China: Peace and Power in East Asian International relations

Published on 22 August 2020 at 18:04

David Kang Professor in International relations at the University of Southern California observes that, “Asian international relations has historically been hierarchic, more peaceful and more stable than that of the west”. Today in the 21st century the international system is witnessing the resurgence of a prolific and active China. This has sparked a debate in the international relations and security community over the future of the international and regional system as China continues in its economic and military ascendance.


In his theory of international politics, renowned IR theorist Kenneth Waltz argues that in a world of anarchy and hegemony a system of hierarchy inevitably leads to conflict and balancing. Moreover, Stephen Walt of Harvard argues that balancing prevails over bandwagoning in power alignment due to the imbalance of the international system. In his paper ‘Ripe for Rivalry’ Aaron Friedberg argues that the centuries old European history of contestation, violence, and conflict among competing states, will become the future in an increasingly multi-polar East Asian region, with “Intense security competition” between the US and China. Scholars have drawn analogies between the US/China case to that of Great Britain and Germany in 1914.  Friedberg observes the growing military and economic power of states, who have varying political systems and historical animosities will thus be conditioned for inevitable conflict. In particular, as China ascends there are fears that such an autocratic government will become more assertive beyond its borders as it seeks hegemony with increased military expenditure and nuclear capabilities. Thus creating renewed concerns of a remilitarised Japan and an emerging arms race amongst both regional powers, as well as the incessant military threat that China poses to the de facto independence of Taiwan and the territorial integrity of the South China Sea.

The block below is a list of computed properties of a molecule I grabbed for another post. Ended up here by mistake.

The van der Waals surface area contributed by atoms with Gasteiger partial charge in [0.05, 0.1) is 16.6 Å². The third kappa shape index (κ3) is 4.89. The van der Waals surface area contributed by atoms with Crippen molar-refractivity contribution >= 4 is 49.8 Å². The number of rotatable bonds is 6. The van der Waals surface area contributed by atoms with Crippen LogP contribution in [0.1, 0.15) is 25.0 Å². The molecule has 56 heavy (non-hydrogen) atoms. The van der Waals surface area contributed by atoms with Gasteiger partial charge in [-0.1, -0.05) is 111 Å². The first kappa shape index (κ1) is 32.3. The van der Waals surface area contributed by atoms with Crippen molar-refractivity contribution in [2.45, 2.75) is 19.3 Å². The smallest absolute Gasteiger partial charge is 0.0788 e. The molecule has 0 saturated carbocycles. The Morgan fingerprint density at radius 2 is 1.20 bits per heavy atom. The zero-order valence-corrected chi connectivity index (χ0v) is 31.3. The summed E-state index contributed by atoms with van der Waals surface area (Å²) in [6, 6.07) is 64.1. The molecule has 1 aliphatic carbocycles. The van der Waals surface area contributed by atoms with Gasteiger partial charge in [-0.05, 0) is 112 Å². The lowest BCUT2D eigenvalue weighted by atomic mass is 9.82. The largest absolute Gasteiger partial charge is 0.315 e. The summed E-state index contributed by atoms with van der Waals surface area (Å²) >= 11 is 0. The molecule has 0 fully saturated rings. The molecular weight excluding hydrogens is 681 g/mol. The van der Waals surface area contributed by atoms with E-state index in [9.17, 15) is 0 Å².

The realist arguments ground their knowledge of Asia’s security environment based on western IR theory and European history, thus biasing their expectations of Asia’s future, whilst deliberately ignoring the long and peaceful history of Asia’s tributary state system. This was a system of hierarchy that was matched with informal equality and a mutual recognition of each state's sovereignty. So long as this was recognised, peace was solidified and interstate conflict was unnecessary.  In contrast to the western state system with formal equality and informal hierarchy, where states were consistently involved in territorial expansion and conflict. A central feature of hierarchy is for states to bandwagon and acquiescence to the dominant power. Existing states surrounding China such as Japan, South Korea and Vietnam among others would kowtow to China and pay tribute to each new emperor. This system was grounded in material exchanges in trade, reinforced through anti-war norms of Confucian practices. This lasted roughly six centuries from 1300 to 1900 throughout the Chinese dynasties up until the western invasions of the 19th century, which subsequently suffered two world wars and a cold war. The recent history one could argue has skewed our knowledge of East Asia and the peacefulness of hierarchy over the mechanical formulations of International Relations theory, and thus ignoring the nature of the strategic interactions and preferences of state behaviour in regional systems.